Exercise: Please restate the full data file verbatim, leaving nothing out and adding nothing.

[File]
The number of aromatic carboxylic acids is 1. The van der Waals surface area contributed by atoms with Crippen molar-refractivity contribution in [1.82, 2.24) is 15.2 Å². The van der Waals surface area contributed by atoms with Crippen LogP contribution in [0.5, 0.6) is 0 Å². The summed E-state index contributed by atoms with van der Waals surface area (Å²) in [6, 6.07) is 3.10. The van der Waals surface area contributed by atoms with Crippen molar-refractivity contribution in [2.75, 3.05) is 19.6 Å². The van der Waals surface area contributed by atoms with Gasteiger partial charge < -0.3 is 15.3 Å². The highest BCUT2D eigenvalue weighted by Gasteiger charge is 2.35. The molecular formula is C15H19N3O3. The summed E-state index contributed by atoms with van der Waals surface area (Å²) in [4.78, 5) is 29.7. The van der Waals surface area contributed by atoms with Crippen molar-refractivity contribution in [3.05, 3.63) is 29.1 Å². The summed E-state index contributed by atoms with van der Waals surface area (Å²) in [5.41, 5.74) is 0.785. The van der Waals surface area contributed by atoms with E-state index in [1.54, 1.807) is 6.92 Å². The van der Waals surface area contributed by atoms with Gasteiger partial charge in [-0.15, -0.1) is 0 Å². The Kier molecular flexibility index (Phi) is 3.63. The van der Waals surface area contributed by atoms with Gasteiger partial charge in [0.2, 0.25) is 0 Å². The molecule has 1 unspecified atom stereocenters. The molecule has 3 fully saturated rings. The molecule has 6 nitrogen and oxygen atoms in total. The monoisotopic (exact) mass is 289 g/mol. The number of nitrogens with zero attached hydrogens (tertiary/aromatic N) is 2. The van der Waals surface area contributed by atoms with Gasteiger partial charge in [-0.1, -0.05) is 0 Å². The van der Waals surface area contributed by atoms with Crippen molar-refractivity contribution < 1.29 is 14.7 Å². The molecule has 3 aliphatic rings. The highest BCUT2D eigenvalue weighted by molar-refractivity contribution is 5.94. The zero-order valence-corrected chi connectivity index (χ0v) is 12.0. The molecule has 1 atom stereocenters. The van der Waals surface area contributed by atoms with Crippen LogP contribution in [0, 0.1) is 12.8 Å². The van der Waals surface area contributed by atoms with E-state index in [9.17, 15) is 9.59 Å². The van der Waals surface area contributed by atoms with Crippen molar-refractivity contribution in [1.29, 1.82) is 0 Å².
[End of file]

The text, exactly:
The number of aromatic carboxylic acids is 1. The van der Waals surface area contributed by atoms with Crippen molar-refractivity contribution in [1.82, 2.24) is 15.2 Å². The van der Waals surface area contributed by atoms with Crippen LogP contribution in [0.5, 0.6) is 0 Å². The summed E-state index contributed by atoms with van der Waals surface area (Å²) in [6, 6.07) is 3.10. The van der Waals surface area contributed by atoms with Crippen molar-refractivity contribution in [2.75, 3.05) is 19.6 Å². The van der Waals surface area contributed by atoms with Gasteiger partial charge < -0.3 is 15.3 Å². The highest BCUT2D eigenvalue weighted by Gasteiger charge is 2.35. The molecular formula is C15H19N3O3. The summed E-state index contributed by atoms with van der Waals surface area (Å²) in [4.78, 5) is 29.7. The van der Waals surface area contributed by atoms with Crippen molar-refractivity contribution in [3.05, 3.63) is 29.1 Å². The summed E-state index contributed by atoms with van der Waals surface area (Å²) in [5.41, 5.74) is 0.785. The van der Waals surface area contributed by atoms with E-state index in [1.54, 1.807) is 6.92 Å². The van der Waals surface area contributed by atoms with Gasteiger partial charge in [-0.15, -0.1) is 0 Å². The Kier molecular flexibility index (Phi) is 3.63. The van der Waals surface area contributed by atoms with Gasteiger partial charge in [0.2, 0.25) is 0 Å². The molecule has 1 unspecified atom stereocenters. The molecule has 3 fully saturated rings. The molecule has 6 nitrogen and oxygen atoms in total. The monoisotopic (exact) mass is 289 g/mol. The number of nitrogens with zero attached hydrogens (tertiary/aromatic N) is 2. The van der Waals surface area contributed by atoms with Gasteiger partial charge in [-0.1, -0.05) is 0 Å². The van der Waals surface area contributed by atoms with Crippen molar-refractivity contribution < 1.29 is 14.7 Å². The molecule has 3 aliphatic rings. The highest BCUT2D eigenvalue weighted by molar-refractivity contribution is 5.94. The zero-order valence-corrected chi connectivity index (χ0v) is 12.0. The molecule has 1 atom stereocenters. The van der Waals surface area contributed by atoms with Crippen LogP contribution in [0, 0.1) is 12.8 Å². The van der Waals surface area contributed by atoms with E-state index in [9.17, 15) is 9.59 Å². The van der Waals surface area contributed by atoms with Crippen molar-refractivity contribution in [1.29, 1.82) is 0 Å².